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Derrick Koon
Derrick Koon

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The Imaginary Fear of Your Own Age

When I took my first project as a "professional"(whatever that means) developer I was 29 years old. I was already older than most of the workforce that I saw at the tech conferences around me. I heard stories of 16 year old wiz kids building whole libraries and people my age being forced out of the workforce by the younger crowd. I lived in fear of telling people my age even though I looked at the time at least 5 years older than what I was. My fear was that my capability had diminished, and stack that on top of an overwhelming case of Imposter Syndrome (Google it if you don't know...) and you have a recipe for a wallflower at any conference.

Flash forward a couple of years and I have started to see a trend, the number of gray hairs at the conferences as grown as the workforce in the US slowly accepts the march of technology. Career switchers, and bootcamp grads are a norm at the conferences. People have started to accept the "new kids" aren't always kids. I am not naive enough to think this is the case everywhere. I know there is still rampant ageism, sexism and bigotry running rampant in our field. But I still see the change happening, slowly.

Next year I turn 40, I have a wife and kids and we live a comfortable life on my salary as a developer. I still get anxious about my age sometimes. Especially when I attend conferences with my trusty Thinkpad under my arm while everybody else is carrying the newest MacBook Pro. But luckily my age and experience have taught me some things about the tech industry that set my mind at ease.

The first of these is that any industry values the young more. It's inevitable but not for the reasons you think. The main reason in my opinion is that young people are inexperienced when dealing with management. They often don't ask for enough money for their skills and they are more than willing to work long hours to "prove themselves". Some of the shadier businesses set expectations such as 80 hour work weeks and entice the young people to the door with promises of bean bag chairs and free pizza Friday. In exchange you are told to put aside anything resembling a life and soon find yourself at the end of the burnout cycle. A business's first priority is making a profit, everything else is secondary, please remember this. You are and always will be replaceable to them.

Next thing is that nobody has time to become an expert, the industry moves too fast. I knew lots of folks who were so called JQuery "experts" who now sit around wondering why they didn't jump on Angular when it came out. The reason is that all tech is going to become obsolete. If you are building something in ReactJS right now and using the latest and greatest technology I can guarantee you that in 5 years someone will open your files and go "ew, what idiot wrote this?" Why, because something better will have replaced it. Maybe an iteration, maybe a whole new framework or technology. And because of that everybody is on an even keel when it comes to learning things. Old and Young, as long as you can still learn you are on the same footing as the wiz kid. You just have to work for it.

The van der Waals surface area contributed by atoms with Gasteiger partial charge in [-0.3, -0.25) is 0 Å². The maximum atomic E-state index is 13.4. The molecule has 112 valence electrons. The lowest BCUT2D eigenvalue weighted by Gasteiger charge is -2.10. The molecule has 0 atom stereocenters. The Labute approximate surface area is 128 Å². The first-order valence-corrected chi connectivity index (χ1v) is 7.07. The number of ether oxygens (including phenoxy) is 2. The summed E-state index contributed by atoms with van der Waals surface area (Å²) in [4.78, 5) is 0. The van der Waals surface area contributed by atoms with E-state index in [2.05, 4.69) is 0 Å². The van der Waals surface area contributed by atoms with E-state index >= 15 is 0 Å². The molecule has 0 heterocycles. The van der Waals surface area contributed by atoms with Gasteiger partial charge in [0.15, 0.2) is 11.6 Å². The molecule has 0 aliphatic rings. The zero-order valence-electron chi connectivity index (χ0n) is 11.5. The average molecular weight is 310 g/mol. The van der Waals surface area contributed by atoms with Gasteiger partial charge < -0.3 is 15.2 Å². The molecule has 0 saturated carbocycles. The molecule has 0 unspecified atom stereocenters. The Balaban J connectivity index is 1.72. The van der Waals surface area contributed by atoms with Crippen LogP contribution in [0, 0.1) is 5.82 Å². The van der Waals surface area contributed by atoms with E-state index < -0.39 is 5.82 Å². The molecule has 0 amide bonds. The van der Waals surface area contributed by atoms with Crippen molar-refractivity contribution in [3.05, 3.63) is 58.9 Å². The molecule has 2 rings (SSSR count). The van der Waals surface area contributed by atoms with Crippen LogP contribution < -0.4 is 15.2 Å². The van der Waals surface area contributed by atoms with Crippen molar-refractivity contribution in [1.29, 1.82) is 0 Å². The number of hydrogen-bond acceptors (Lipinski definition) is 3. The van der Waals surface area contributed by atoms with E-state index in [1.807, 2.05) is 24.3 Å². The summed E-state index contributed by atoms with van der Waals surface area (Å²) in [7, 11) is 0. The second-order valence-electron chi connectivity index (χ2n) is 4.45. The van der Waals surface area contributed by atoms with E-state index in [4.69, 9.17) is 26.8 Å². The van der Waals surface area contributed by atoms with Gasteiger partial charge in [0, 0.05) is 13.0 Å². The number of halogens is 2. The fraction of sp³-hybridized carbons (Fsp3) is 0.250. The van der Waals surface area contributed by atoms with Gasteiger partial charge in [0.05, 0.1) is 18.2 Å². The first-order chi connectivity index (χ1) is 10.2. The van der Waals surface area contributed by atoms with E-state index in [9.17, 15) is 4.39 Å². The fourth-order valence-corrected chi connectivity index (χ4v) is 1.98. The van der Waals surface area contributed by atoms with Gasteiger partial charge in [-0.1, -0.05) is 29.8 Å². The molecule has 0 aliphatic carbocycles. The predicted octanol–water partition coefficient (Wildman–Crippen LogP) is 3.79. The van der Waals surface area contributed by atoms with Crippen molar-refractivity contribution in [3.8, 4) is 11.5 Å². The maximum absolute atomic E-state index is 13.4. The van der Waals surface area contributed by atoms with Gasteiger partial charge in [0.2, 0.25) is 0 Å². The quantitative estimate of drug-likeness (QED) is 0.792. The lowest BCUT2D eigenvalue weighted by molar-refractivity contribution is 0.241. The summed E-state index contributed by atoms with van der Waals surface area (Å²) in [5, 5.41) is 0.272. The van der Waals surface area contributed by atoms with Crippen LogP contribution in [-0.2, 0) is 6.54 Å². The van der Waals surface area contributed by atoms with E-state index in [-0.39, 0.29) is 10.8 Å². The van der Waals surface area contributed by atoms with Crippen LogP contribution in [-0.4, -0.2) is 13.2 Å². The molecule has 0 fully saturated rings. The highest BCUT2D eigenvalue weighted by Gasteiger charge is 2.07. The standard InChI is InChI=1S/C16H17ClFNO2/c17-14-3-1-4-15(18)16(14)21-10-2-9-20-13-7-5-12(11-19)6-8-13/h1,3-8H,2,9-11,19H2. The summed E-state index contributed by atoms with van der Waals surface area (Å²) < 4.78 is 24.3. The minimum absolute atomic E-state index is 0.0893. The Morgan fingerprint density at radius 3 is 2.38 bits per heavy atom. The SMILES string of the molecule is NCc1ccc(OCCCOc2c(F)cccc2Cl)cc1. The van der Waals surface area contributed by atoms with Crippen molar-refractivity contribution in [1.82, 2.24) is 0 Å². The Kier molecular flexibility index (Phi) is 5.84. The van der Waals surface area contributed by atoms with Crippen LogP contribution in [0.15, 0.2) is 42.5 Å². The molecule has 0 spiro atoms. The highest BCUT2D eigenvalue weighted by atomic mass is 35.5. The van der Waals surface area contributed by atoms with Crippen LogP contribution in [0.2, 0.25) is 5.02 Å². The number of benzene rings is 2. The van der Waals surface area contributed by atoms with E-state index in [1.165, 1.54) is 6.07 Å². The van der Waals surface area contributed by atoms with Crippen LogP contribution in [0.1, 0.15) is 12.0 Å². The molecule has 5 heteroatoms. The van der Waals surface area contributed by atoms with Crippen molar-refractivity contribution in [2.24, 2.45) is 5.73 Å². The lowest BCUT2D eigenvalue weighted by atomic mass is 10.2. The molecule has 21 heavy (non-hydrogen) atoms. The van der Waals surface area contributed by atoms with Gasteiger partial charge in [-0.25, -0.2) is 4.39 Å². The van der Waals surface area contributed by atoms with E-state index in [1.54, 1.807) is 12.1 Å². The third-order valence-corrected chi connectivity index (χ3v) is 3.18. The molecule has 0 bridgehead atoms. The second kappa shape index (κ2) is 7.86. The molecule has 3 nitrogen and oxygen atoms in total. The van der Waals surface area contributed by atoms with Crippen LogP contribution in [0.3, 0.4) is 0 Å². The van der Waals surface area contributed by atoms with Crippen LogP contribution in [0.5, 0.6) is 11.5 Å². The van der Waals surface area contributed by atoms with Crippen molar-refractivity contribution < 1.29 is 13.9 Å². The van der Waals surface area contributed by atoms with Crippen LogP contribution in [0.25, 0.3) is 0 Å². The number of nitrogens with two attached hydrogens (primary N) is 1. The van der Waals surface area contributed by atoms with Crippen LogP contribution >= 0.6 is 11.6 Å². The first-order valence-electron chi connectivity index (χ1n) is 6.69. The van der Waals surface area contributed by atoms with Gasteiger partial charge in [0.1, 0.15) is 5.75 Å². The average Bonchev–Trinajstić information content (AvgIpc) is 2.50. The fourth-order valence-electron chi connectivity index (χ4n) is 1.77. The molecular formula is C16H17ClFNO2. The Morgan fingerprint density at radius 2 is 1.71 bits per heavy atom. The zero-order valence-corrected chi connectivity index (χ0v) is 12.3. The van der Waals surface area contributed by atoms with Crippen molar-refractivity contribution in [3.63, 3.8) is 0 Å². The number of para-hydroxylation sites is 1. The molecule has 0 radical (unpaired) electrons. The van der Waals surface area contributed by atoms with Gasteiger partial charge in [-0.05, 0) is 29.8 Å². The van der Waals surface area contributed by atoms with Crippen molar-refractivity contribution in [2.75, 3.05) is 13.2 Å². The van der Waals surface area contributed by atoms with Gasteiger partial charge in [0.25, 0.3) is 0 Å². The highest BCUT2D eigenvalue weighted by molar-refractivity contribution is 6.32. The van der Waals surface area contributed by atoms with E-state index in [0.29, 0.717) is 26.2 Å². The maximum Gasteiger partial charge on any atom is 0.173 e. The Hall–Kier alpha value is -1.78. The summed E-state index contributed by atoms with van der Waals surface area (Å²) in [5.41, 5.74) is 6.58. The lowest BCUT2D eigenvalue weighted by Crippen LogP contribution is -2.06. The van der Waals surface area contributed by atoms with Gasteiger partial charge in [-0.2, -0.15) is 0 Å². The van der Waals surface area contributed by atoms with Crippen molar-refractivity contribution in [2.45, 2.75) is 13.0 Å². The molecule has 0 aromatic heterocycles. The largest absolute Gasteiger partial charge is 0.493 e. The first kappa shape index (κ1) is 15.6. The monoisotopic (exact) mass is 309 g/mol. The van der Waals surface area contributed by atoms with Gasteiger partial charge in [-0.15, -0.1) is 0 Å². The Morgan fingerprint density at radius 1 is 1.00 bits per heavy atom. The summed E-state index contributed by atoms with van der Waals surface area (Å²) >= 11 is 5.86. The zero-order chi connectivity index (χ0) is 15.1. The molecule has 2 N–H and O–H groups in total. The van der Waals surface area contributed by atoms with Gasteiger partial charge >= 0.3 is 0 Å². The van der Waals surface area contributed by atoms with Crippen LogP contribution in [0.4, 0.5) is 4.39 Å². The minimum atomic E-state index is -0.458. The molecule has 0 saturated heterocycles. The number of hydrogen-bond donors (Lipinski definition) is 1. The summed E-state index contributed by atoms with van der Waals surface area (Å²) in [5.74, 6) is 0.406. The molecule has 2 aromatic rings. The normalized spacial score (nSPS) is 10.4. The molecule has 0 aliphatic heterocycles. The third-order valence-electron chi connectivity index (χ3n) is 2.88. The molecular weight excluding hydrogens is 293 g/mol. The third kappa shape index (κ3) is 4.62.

So I can already hear the responses. What about getting hired, what about problems getting jobs. The easiest way to get around that is to be honest with the person hiring you. If you are 40 and walk into an interview in a hoodie and flip flops you can forget it. But if you look like your age (once again this is probably a controversial statement), you will be judged on that level. What about Google and Facebook? These places should be labeled what they are, the McDonalds of our industry, they take in brilliant young people and burn them to the ground. Then they dispose of the husk of a person and hire the next person proud to have a Google sticker on their laptop.

I leave you with this, I feel like age is seen in the industry not as a limiting factor so much as a question of money. A person who is 40 in my case is never gonna work at Google. But the fact is that I probably wouldn't want to, I would be out of place and more than willing to tell someone to kiss my A$$ if they asked me to miss my kids events to move a product out the door. Having never been a part of Google I may be off base. The industry has more work than people. That is a truth, and as long as you can learn you CAN make it.

Much love to the community for putting up with my rants.. I love this community.....

Top comments (2)

jfrankcarr profile image
Frank Carr

I'm almost 20 years older than you. As you get older, ageism does become a real problem. You realize this when you pass every phone interview and pre-interview test with flying colors but when you and your gray hair show up for the face-to-face, you are quickly shown the door. I had this happen more than once during my job search a few months ago.

That said, there are plenty of jobs around in the corporate world where age isn't a factor and someone who can serve as a bridge between old and new technologies is valuable. There's a lot of legacy code out there that needs to be supported and modernized.

0xyasser profile image
Yasser A

I'm no expert but it's a dream to get a job in one of the big 5 .. but lately I've read a lot of horrible stories about working there. My friend about to finish his first year on one of them and as much as he was excited about it at the beginning now he is telling me to never even think about it.
I'm still not sure .. I think it won't hurt to try and you can always find something else when you you cannot take it anymore.